Wolf Richter: “Negative Growth” of Real Wages is Normal for Much of the Workforce, and Getting Worse – New York Fed

By Wolf Richter, a San Francisco based executive, entrepreneur, start up specialist, and author, with extensive international work experience. Originally published at Wolf Street.

The New York Fed published an eye-opener of an article on its blog, Liberty Street Economics, seemingly about the aging of the US labor force as one of the big economic trends of our times with “implications for the behavior of real wage growth.” Then it explained why “negative growth” – the politically correct jargon for “decline” – in real wages is going to be the new normal for an ever larger part of the labor force.

If you’re wondering why a large portion of American consumers are strung out and breathless and have trouble spending more and cranking up the economy, here’s the New York Fed with an answer. And it’s going to get worse.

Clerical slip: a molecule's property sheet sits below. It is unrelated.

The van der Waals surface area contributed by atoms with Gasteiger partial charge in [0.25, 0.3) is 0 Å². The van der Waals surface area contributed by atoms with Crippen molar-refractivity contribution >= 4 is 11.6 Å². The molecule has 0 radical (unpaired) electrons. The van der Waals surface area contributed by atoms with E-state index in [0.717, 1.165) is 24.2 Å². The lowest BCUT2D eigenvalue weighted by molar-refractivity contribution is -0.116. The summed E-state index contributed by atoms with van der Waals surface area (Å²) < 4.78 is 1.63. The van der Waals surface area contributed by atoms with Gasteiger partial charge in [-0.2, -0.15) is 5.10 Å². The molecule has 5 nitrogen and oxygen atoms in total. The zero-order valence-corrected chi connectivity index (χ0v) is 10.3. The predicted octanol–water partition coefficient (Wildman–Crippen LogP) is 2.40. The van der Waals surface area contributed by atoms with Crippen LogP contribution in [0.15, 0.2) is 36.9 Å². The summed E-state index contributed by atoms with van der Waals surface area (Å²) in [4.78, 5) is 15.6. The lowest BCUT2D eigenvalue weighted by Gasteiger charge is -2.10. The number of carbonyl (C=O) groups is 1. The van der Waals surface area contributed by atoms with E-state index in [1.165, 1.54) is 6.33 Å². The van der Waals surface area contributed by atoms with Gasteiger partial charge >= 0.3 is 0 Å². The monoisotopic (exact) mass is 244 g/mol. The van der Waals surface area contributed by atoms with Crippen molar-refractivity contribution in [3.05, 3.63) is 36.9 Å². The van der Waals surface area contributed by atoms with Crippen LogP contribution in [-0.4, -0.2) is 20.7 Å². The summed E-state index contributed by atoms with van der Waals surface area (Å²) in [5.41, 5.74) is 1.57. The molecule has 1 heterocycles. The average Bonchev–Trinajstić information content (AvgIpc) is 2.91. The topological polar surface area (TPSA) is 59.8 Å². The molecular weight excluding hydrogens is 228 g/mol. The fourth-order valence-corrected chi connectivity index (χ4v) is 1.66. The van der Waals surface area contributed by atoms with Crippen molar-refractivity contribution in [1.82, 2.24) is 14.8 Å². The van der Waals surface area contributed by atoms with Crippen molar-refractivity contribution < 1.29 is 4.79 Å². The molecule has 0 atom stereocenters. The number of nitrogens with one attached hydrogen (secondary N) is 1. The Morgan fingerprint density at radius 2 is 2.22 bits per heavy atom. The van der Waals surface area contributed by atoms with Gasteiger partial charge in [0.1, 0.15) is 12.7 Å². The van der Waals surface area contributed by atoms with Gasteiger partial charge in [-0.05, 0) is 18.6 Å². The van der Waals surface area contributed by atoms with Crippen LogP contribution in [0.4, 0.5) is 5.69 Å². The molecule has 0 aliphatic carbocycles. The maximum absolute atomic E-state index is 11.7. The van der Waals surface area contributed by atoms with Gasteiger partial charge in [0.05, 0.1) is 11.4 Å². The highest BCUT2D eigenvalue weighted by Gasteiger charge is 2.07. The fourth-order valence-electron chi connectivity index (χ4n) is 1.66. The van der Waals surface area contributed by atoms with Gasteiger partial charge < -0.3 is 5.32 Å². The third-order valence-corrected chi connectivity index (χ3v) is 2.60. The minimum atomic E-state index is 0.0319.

The authors looked at the wages of all employed people aged 16 and older in the Current Population Survey (CPS), both monthly data from 1982 through May 2016 and annual data from 1969 through 1981. They then restricted the sample to employed individuals with wages, which boiled it down to 7.6 million statistical observations.

Then they adjusted the wages via the Consumer Price Index to 2014 dollars and divide the sample into 140 different “demographic cohorts” by decade of birth, sex, race, and education. As an illustration of the principles at work, they picked the cohort of white males born in the decade of the 1950s.